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Frederic Beudot
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Digital Source: Esoteric X-03SE
Analog Source: Acoustic Solid Classic Wood, AS WTB211, Grado Reference Sonata 1, Denon DL103, Clearaudio Nano, Ray Samuels F117 [in for review]
Pre-amplifier: Wyred4Sound STP SE
Amplifier: Genesis Reference 360, McIntosh MA2275, Yamamoto A08s, First Watt F5, JAS Bravo 3.1 [on loan]
Speakers: FJ OMs, Rogers LS 3/5a, Zu Essence
Cables: Zu Varial, Zu Libtec, Slinkylinks RCA, ASI Liveline interconnects & speaker cables [in for review]
Power Cords: Zu Mother, ASI Liveline power [in for review]
Powerline conditioning: Isotek Nova [on loan]
Sundry accessories: Isolpads under electronics, ASI resonators and sugar cubes, ASI HeartSong racks
Room size: 21' x 13’ x 7.5'
Review component retail: $2.399

Everybody in our hobby knows Nagra. Their phenomenal professional tape recorders are probably what brought them to everybody's attention decades ago - and more recently the more controversial pyramidal amplifiers. If you want to know the skinny on the company and their production facility, Srajan's RoadTour is certainly the place to start. What brought Nagra to my attention first were two other pieces of equipment though, their top-line PL-L preamplifier and VPS tube phono preamplifier. I am one of those who responds positively to their unusual aesthetics reminiscent of Nagra's tape recorders replete with laterally located connectors. But what really grabbed me about those two was how they sound.

There is a house sound to Nagra that’s stronger and more easily defined than that of most high-end brands. It is inherited from their rich analogue recording history, a sound first deep and rich yet also resolved, supple and dynamic. At least to my ears, Nagra has on occasion also lost sight of this grail and veered heavily towards the warm and rich to forget the supple and dynamic part of the equation. Up to now the two components which exemplified for me all the best qualities of the Nagra sound were the PL-L and VPS. I can now say with certainty that the BPS can be unequivocally added to this list.

Nagra's BPS is their tiny solid-state battery-powered phono stage - with two twists. The first is that when I say battery, I mean a single disposable 9V battery. Without charger or wall connection, the BPS sits on a shelf completely isolated from the rest of the world except for the turntable input and preamp output. I am in general ambivalent about battery power for musical reproduction, especially in amplifiers where perhaps I have not yet heard the right ones. When it comes to phonostages and their micro-volt signal however, there’s simply nothing better for ultra-quiet operation and extreme resolution.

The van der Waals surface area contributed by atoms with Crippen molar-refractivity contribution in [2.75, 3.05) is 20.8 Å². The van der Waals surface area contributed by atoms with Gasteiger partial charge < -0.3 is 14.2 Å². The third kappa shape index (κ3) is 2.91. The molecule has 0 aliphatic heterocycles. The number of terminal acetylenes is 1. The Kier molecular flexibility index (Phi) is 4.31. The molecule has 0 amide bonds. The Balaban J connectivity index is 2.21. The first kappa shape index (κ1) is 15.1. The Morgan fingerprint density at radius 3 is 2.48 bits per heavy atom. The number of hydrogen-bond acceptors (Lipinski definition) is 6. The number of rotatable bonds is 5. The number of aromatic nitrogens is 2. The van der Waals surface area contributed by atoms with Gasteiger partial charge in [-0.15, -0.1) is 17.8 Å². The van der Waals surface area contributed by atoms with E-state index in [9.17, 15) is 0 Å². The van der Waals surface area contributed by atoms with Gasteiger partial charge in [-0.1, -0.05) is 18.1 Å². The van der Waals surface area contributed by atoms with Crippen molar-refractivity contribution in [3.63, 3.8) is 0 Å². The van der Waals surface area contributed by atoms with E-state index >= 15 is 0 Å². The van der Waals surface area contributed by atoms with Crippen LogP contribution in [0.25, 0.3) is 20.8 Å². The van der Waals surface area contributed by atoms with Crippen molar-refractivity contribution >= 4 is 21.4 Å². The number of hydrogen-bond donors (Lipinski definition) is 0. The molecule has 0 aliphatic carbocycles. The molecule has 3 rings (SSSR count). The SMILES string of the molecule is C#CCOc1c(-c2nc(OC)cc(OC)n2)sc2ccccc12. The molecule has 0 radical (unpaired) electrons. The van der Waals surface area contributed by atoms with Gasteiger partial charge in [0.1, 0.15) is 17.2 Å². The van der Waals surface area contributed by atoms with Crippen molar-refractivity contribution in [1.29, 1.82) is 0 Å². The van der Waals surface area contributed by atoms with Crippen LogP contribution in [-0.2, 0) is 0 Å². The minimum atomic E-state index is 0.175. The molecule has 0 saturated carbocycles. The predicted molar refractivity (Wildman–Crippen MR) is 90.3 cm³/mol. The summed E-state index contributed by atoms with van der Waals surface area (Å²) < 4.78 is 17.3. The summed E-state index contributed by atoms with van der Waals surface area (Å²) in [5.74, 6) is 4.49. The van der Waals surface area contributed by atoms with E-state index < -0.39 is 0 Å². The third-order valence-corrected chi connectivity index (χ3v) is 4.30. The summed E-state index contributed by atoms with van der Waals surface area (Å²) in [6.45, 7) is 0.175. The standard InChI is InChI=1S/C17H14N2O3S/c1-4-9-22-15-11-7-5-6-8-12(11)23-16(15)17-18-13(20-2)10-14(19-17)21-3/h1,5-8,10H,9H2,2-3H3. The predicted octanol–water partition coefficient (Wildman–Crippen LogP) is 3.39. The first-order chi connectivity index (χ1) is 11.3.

The second twist Nagra implemented in their tiny enclosure—4.25" x 9.06" x 6.25" or 27 x 160 x 110mm and 16.9 oz or 480 grams—are their proprietary MC step-up transformers otherwise found in their far pricier top-line products. According to Nagra, the entire BPS circuit is actually lifted from the bigger VPS, simply omitting valves to run a solid-state final gain stage instead. This thriftier solution allowed battery power which reduced enclosure size to barely more than two stacked CD cases although weight is far more substantial than two CD cases. When you buy Nagra, even with their entry-level phono preamplifier there is no compromise on vaunted build quality.

The review sample was from the initial production run and only offered fixed 64dB gain but future production will offer jumper-set 54dB and 64dB. This gives greater headroom in systems with enough gain throughout to not need the full 64dB from the source.

Lifting the hood allows loading changes, with various options provided on small circuit boards to be screwed right behind the input connectors. Initially Nagra provided boards with a variety of resistance and impedance combinations but quickly realized that users did not really want the various impedance options. Current production provides only 100pf impedance but more resistive loading values (100, 150, 220, 330, 470, 1,000 and 47,000 ohms). This is a smart move. I have yet to hear the effect of MC impedance loading but can clearly hear the effect of fine-tuning resistance, especially with step-up transformers which seem to me even more sensitive to it than transistor gain stages.

If you've read previous installments in my series of phono stage reviews, you know that I am not too kind to manufacturers of pricey phono stages which don't grant access to those settings on the fascia. It's all done in the name of sound quality as though that required taking a preamp apart to fiddle with minuscule dip switches or jumpers. As aptly proven by Esoteric and others, it’s well possible to make a phono preamplifier that is far more convenient and sounds great.

Yet here I am about to cut the Nagra BPS a little slack. Yes, one has to dive inside to change loading boards but considering the size of the enclosure, the fact that it holds two step-up transformers and at what price it is offered, this concession may actually have been necessary – even though the next in line Ray Samuels F117 phono preamplifier is even smaller yet offers double-mono gain and loading controls with rotary front-panel knobs (but no step-up transformers).

While still inside the Nagra, you can you move three of those dreaded jumpers between MM, MC single-ended and MC balanced operation. Nagra recommends single-ended MC unless you have noise or hum. I went single-ended as recommended and operation was so silent that I forgot all about this option until I checked the manual again to write this review. It's nice to know it’s there but I didn’t need it.